Without a doubt, having choices allows us to be unique, creative and live a life that we want. With so much technology at our fingertips, we have an abundance of choices: we can buy just about anything with a click, and we can participate in both casual and meaningful transcontinental conversations in an instant.
But at what point does having too many choices become overwhelming or even paralyzing? And how can we manage our choices while trusting our instincts?
Full disclosure: I once spent 52 minutes, in one aisle, searching for the perfect granola, reading through the ingredients and sampling all of the organic blends ... only to end up with no granola and a very irritated boyfriend.
Having too many choices actually makes us less likely to choose
This issue travels up and down the hierarchy of choice-making, from simple decisions about what to buy at the store, to bigger decisions such as career paths or relationships. In a famous study conducted at a gourmet market, a professor from Columbia Business School set up a jam tasting and invited shoppers to sample 24 flavors of jam. The hope was that after sampling, the customer would buy a jar or two.
As expected, there were many tasters. In fact, 60% of customers stopped to sample, but only 3% of them actually purchased a jar! The same study then sampled only six flavors, and although they had slightly fewer tasters, this time 30% of those tasters made purchases.
The takeaway? While it's culturally appealing to have lots of options, it can actually be debilitating and leave us in what I refer to as, “decision-paralysis.”
This pattern of inaction in the face of too many choices has been shown in many studies across many fields, ranging from choosing chocolate, cereals, 401K plans, and speed dating.
Being exposed to too many choices often leads to dissatisfaction and regret, which ultimately can cause a lack of commitment. Of course we're just talking about jam and granola here, but, let’s go further up the hierarchy: In working with young adults and adults, I found that a recurring point of tension comes from not just making a choice, but furthermore, feeling good about sticking to it.
Due to our perception of vast and instant opportunities — whether a career path, or a relationship — once making a decision, we are more likely to jump to dissatisfaction and regret when we hit a rough patch or a hard time.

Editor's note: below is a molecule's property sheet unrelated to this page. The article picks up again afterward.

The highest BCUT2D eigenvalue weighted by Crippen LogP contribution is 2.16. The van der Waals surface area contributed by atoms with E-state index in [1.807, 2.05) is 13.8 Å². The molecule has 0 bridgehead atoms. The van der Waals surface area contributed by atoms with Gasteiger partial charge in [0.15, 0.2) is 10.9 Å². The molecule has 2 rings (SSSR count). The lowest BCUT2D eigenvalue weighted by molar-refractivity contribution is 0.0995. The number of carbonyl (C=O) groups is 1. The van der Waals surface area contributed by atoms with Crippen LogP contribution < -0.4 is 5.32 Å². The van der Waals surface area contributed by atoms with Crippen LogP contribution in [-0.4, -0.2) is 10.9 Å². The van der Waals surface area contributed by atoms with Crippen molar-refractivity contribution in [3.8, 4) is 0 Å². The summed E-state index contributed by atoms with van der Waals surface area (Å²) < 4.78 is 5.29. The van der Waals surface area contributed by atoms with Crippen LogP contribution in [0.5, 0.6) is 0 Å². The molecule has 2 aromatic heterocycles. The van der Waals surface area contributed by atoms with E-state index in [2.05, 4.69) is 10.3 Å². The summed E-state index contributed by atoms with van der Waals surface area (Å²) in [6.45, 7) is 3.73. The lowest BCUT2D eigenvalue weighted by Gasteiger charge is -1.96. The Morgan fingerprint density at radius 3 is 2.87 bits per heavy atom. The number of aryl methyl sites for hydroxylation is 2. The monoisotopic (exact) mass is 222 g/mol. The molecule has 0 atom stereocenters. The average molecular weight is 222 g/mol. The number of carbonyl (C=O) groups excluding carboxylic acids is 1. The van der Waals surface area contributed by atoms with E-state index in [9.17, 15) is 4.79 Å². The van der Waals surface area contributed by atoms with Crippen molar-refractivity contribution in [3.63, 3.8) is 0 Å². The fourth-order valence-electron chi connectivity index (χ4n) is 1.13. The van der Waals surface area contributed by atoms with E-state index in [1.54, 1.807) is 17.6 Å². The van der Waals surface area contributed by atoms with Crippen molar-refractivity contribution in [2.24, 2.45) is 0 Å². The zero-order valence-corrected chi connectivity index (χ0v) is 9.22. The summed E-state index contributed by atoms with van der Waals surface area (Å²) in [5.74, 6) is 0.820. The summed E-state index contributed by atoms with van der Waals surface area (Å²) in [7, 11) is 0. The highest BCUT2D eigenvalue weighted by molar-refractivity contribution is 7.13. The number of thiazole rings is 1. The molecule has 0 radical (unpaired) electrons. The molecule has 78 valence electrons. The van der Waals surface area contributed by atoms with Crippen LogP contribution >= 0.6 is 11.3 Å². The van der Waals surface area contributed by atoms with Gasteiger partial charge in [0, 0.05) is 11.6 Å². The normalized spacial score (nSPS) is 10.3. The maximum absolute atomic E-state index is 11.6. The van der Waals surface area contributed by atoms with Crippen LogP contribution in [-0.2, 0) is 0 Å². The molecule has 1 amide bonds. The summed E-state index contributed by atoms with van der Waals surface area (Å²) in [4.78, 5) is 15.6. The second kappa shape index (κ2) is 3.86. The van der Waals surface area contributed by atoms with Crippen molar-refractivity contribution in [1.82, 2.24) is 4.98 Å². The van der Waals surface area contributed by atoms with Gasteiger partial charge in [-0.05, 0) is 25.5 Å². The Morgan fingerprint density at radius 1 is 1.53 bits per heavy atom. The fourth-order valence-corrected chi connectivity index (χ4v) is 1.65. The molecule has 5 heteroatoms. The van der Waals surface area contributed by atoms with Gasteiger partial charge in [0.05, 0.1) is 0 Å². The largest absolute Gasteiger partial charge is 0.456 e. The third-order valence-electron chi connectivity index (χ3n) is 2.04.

Core values are more than just deeply held beliefs, they are an individual’s highest priorities and driving forces — they help define who you are and who you want to be going forward. Unless being directed by our core values, when we have a string of tough days at work, or a few fights with a significant other, we are more likely to jump to “should’ve, could’ve done better” — type of statements, often resulting in negative mood or premature exits.
For example, if you are making a decision on whether to move forward in a relationship, it is important to remind yourself of what is most valuable to you and to approach your decision from that lens. If loyalty, respect, passion and communication are most important to you then you can step back and evaluate your relationship from that lens and make a more effective choice. Does your relationship offer these things? Decisions are rarely perfect and our confidence in choices, fluctuates, yet, we often focus on pressuring ourselves to pick the “perfect” option rather than the option that makes us happy enough.
So where do we go from here?
Choices and opportunities are not (thankfully) slimming down any time soon, but we can learn to skillfully make decisions in a more effective way:
1. For decisions on the lower end of the hierarchy (like shopping or deciding what to order) use the magic number rule.
Allow yourself up to six choices, maximum, and then narrow it down from there to three and so on. Sometimes this curation is done for you. For example, being from Los Angeles, I love the menu at In- N-Out Burger, which only has three options. (Yes, I know they have a secret menu, but on site you only see a few items.)
2. For bigger decisions (career, relationships, etc.) navigate from your values and not from right/wrong judgments.
Know what you value and remind yourself of these values often. The more you make choices directly stemming from what is truly important to you, the easier decision-making will become and the more likely you are to hold true to those choices and find ways to work through the challenges.
Neuropsychological research shows that our brains’ executive functioning kicks in and is able to come up with creative and insightful solutions and resolutions to problems when we are in a positive mood and clearly connected to our values and motivations. Being able to relate a choice clearly to a value is the gold, so help your brain help you and find that gold.
Quick exercise: How to identify your values
Start a “Value Journal.” Knowing your values comes from allowing yourself space and time, mentally and physically, to tap into what's truly important to you. Spending time connecting to yourself leads not only to easier and better choice making, but also to a happier life. Contact me at: drdeepikachopra.com for the details on how to easily start and maintain a Value Journal and make more effective choices.